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The Fifth H.M.S. COSSACK was a Tribal Class destroyer and was commissioned into the Royal Navy in 1938 on completion of her building at Vickers Armstrong on the Tyne. The Tribal class were the most up-to-date destroyers in the navy at that time and had been named after various tribes throughout the world. H.M.S. COSSACK was, of course, named after the Cossack tribe from the steppes of Russia. Other RN ships in the class were AFRIDI, BEDOUIN, ESKIMO, GURKHA, MASHONA, MAORI, MOHAWK, NUBIAN, SIKH, TARTAR and ZULU but COSSACK was to become the most famous of them all with her expoits during the Second World War, particularly under the command of Captain Vian.
East Coast and Norwegian convoy escort duties became her first principal wartime tasks, and it was during one of these to Bergen that a collision occurred with the SS BORTHWICK and, sadly, 5 of her ship's company were killed.
In addition to these more routine convoy duties, including the very onerous ones to Russia and for the relief of Malta, COSSACK took part in the second battle of Norway. There were two incidents, both of which were chronicled in the newspapers of the time, which brought fame to both Captain Vian and the ship.
THE ALTMARK INCIDENT (L03)
The following eye witness account of the scene at the Admiralty in London as the drama concerning the COSSACK and the ALTMARK unfolded, was related by Rear-Admiral R K Dickson, DSO, in 'The Ditty Box' in March , 1946. It shows Winston Churchill at his best in a tense and complicated situation, his determined attitude and his signals triggering the action.
'The fleet auxiliary ALTMARK was slipping down the Norwegian coast on her way to Germany. She was inside territorial waters, but we'd every reason to believe that she was carrying 400 British merchant seamen battened under hatches - victims of the pocket battleship GRAF SPEE in the South Atlantic. Our destroyers were at sea, and the man on the spot was Captain Philip Vian, in the COSSACK. He had the situation well in hand, till suddenly the ALTMARK entered Jossing Fjord with the British destroyers glaring at her on one side and the Norwegian men-of-war on the other. It was apparent to the Admiralty that a situation had arisen which no naval officer could be expected to handle. It needed the immediate intervention of a Minister, ready to take responsibility, because the landslide of the nations of Europe had not yet begun, and the significance of Norwegian neutrality could only be fully appreciated in London.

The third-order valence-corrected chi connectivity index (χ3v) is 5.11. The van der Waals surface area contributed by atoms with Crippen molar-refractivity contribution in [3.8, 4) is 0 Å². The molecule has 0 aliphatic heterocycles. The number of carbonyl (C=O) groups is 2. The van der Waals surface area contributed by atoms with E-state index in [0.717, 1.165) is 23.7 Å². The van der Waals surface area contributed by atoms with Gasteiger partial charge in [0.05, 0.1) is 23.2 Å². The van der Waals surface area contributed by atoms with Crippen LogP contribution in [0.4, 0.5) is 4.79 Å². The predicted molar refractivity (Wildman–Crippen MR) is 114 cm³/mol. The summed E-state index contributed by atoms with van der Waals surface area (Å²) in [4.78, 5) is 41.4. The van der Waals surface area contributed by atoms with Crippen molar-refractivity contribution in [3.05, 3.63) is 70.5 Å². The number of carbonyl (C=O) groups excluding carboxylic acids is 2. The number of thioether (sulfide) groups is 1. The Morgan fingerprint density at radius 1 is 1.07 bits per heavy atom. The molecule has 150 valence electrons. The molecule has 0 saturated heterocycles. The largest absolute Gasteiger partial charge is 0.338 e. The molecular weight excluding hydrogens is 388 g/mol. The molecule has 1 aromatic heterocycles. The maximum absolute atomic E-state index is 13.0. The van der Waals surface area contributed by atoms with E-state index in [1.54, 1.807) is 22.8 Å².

At 5 o'clock the First Lord Mr (Winston)Churchill, came down to the War Room, and he dictated a signal to Vian to the effect that he was to get those prisoners off at all costs. "Get that ciphered up," he said, "and be quick about it! I've told the Secretary of State that those orders are going at quarter to six unless we hear to the contrary". He walked up and down chewing his cigar, and we all waited.
At 5.20 he suddenly turned to me (I was the Duty Captain on watch that afternoon), and he said, "I can't wait. Get me Lord Halifax". I got him the Foreign Secretary in a few moments, and he sat down with the telephone in the little green armchair which used to stand alongside the duty captain's desk. He talked to the Foreign Secretary for about a minute. Then he rang for the Duty Signals Officer and he said, "Add this to the signal, 'Suggest to the Norwegian destroyers that honour is served by submitting to superior force.' Now get that off at once!" he said, and he lounged off upstairs to carry on with his papers. But at the door of the War Room he stopped, and he said to all of us, "That was big of Halifax".
The signal was made a few minutes later and so the COSSACK went into the fjord. That story was the start of Vian's great career at sea in this war, but I've always thought of it also as a personal triumph for the man who became Prime Minister three months later, when Mr Alexander relieved him as First Lord (of the Admiralty).'
Builder Vickers-Armstrong,High Walker Yard, The Tyne
Laid Down 9th June 1936
Launched 8th June 1937
Commissioned 14th June 1938
Displacement 1,959 tons, (2,519 fully laoded)
Length 364 feet 8 inches
Beam 36 feet 6 inches
Draught 13 feet 0 inches
Armament 8 x 4.7" Guns in twin turrets
1 x 4 Two Pdrs
8 x 0.5" Machine Guns ( 2 x 4)
1 x 4 Torpedo tubes (21" Mk IX Torpedoes)
2 Depth Charge Throwers
1 Depth Charge Rail
Engines 3 Admiralty 3-Drum Boilers & 300 lb/sq.in, all with 2 shaft, Parsons, geared turbines
Shaft Horsepower 44,430 (Trials)
Maximum Speed 36.2 knots (Trials)
SG388. Various web sites inc HMS Cossack Asscn.